So Edward Day – who plays Prospero and Sebastien, the Milanese dukes – comes to life as clown-masked and wigged Trinculo; Prospero’s great speeches somehow seem to take second place. Rachael McCormick doubles Miranda (a typically stroppy teenager) and the pedantic but honourable councillor Gonzalo. Lawrence Russell is a boyish Ferdinand, the crown-ambitious Antonio and a literally knockabout Stephano.

This is a play, like A Midsummer Night’s Dream, where the spirit and the mortal worlds meld. Kirsty Thorpe’s Caliban not only provides some of the production’s most intelligent speaking but makes Alonso’s grief at the apparent loss of both his daughter (to marriage) and his son (presumed drowned) credible. Jack Parker is an Ariel with an underpinning of Puck as he seeks to earn his freedom.

Carrick’s production makes much use of water, quite a lot of which finds its way among the audience; if you prefer to remain dry, don’t book for the foremost block of seats stage right. David Newborn and Carrick have created a set in sea shades peopled with oil drums and overhung by an enormous sail.

Costumes for the shipwrecked contingent run variations on hot orange; island dwellers sport greens and more sea-blue. Laura Norman’s soundscape has live additions from the farm donkeys, beautifully on cue at “The isle is full of noises”. McCormick is also the choreographer.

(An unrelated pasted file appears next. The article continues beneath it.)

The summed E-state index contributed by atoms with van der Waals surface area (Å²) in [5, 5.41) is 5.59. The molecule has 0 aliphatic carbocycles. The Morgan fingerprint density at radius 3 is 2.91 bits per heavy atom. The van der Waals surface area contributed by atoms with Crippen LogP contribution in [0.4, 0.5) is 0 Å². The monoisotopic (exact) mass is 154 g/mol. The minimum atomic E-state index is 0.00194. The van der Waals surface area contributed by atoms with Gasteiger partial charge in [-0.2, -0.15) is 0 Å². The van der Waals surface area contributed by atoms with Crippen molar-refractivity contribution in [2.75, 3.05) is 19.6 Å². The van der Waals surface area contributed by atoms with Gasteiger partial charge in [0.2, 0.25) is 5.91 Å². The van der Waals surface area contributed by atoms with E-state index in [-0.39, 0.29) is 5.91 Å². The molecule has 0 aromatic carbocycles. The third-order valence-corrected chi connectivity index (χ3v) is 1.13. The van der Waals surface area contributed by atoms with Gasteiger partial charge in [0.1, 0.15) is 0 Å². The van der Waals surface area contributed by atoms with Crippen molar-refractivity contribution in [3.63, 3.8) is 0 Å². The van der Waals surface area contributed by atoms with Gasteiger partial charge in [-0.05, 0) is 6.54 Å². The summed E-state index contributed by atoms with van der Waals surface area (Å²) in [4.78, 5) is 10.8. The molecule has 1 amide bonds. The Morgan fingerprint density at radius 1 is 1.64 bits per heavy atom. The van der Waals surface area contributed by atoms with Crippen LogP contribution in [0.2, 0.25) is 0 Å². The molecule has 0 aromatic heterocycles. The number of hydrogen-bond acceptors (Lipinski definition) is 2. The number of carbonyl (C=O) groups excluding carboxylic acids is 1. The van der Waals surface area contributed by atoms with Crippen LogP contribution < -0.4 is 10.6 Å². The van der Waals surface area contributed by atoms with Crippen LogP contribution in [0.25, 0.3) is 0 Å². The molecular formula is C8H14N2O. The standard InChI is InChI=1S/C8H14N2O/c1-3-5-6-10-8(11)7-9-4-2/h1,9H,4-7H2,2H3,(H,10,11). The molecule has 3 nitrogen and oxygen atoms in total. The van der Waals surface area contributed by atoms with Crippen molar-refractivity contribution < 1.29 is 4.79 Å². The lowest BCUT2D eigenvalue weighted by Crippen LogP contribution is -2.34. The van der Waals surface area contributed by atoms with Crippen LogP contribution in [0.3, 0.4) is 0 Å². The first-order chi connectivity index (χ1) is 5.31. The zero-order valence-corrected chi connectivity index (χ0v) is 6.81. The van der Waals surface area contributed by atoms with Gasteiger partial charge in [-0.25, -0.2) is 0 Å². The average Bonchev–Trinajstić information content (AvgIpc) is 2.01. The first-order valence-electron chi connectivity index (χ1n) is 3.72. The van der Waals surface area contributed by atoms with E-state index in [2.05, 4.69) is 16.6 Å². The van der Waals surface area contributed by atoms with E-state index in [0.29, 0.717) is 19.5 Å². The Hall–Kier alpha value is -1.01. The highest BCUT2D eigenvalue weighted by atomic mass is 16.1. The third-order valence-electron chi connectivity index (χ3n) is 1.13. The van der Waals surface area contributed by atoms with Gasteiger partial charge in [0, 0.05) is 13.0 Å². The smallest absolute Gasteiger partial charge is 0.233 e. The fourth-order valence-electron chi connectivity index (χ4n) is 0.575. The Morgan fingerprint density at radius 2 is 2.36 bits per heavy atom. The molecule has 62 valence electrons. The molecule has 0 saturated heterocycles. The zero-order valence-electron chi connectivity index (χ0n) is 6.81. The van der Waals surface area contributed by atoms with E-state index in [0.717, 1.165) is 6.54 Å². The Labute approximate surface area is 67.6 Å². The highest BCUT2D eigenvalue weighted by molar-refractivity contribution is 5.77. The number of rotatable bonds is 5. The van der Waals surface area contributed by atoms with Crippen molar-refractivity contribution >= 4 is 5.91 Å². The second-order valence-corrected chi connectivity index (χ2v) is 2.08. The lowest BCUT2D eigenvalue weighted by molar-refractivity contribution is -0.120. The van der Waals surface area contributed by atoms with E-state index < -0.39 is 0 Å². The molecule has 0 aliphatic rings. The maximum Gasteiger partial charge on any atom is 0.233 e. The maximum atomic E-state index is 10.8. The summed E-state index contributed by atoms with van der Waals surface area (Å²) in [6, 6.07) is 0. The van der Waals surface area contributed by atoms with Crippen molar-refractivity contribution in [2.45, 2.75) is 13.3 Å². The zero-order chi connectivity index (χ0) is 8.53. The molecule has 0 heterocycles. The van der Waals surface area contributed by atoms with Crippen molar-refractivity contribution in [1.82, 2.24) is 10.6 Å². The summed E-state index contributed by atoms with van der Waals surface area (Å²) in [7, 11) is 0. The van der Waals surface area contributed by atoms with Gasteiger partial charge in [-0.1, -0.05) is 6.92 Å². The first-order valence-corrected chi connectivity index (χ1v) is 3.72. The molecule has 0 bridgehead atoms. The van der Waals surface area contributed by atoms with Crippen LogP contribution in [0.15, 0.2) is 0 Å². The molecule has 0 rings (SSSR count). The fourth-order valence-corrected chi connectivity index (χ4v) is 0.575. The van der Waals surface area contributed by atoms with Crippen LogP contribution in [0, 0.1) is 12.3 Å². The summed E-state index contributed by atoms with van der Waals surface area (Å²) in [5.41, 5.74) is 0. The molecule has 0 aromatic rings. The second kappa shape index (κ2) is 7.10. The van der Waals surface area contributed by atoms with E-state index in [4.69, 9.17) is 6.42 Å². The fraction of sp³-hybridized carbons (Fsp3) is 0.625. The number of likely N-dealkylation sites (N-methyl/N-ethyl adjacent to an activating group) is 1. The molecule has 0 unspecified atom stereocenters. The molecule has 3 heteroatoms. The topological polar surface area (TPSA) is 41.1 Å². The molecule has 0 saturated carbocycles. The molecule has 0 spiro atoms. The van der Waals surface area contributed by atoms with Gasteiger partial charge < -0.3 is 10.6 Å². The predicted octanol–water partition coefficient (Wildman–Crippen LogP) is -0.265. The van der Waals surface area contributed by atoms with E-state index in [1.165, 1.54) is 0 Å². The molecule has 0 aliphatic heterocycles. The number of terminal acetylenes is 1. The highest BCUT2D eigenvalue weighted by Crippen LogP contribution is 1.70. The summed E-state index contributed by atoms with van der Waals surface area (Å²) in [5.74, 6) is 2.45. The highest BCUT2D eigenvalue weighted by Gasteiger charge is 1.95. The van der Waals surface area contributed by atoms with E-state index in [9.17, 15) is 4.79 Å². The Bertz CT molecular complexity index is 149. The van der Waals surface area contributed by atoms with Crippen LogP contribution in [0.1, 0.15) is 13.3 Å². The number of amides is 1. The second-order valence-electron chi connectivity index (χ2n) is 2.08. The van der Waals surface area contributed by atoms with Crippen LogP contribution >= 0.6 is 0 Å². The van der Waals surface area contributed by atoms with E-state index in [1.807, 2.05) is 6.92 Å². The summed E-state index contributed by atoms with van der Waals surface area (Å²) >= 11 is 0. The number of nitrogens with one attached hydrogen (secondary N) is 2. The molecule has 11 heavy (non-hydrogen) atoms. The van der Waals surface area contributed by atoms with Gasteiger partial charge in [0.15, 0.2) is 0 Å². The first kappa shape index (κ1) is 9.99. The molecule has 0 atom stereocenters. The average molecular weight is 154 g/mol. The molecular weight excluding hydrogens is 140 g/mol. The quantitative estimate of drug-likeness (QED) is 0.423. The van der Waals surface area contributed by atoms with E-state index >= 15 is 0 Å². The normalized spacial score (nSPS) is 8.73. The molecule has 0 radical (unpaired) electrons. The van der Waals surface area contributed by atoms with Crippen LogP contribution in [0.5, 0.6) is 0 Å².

The Tempest continues at the Theatre in the Forest until 28 August with matinées on 6, 13, 20 and 27 August.

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A Midsummer Night’s Dream

(reviewed at the New Wolsey Theatre, Ipswich on 21 June)

Which week of the year is ideal for opening a new production of what is arguably Shakespeare’s most performed play? For Trevor Nunn’s return to his home town of Ipswich with the one Shakespeare play which u to now he has not been commissioned to direct, the summer solstice is the obvious choice.

Nunn and his designer Libby Watson have set the action in British-ruled India during the 1930s. The contrast in cultural values adds weight to Egeus (Sam Dastor)’s ferocity of purpose as far as his daughter Hermia (Neerja Naik)’s marriage is concerned. Demetrius (Assad Zaman) is his choice; she prefers Lysander (Harry Lister Smith).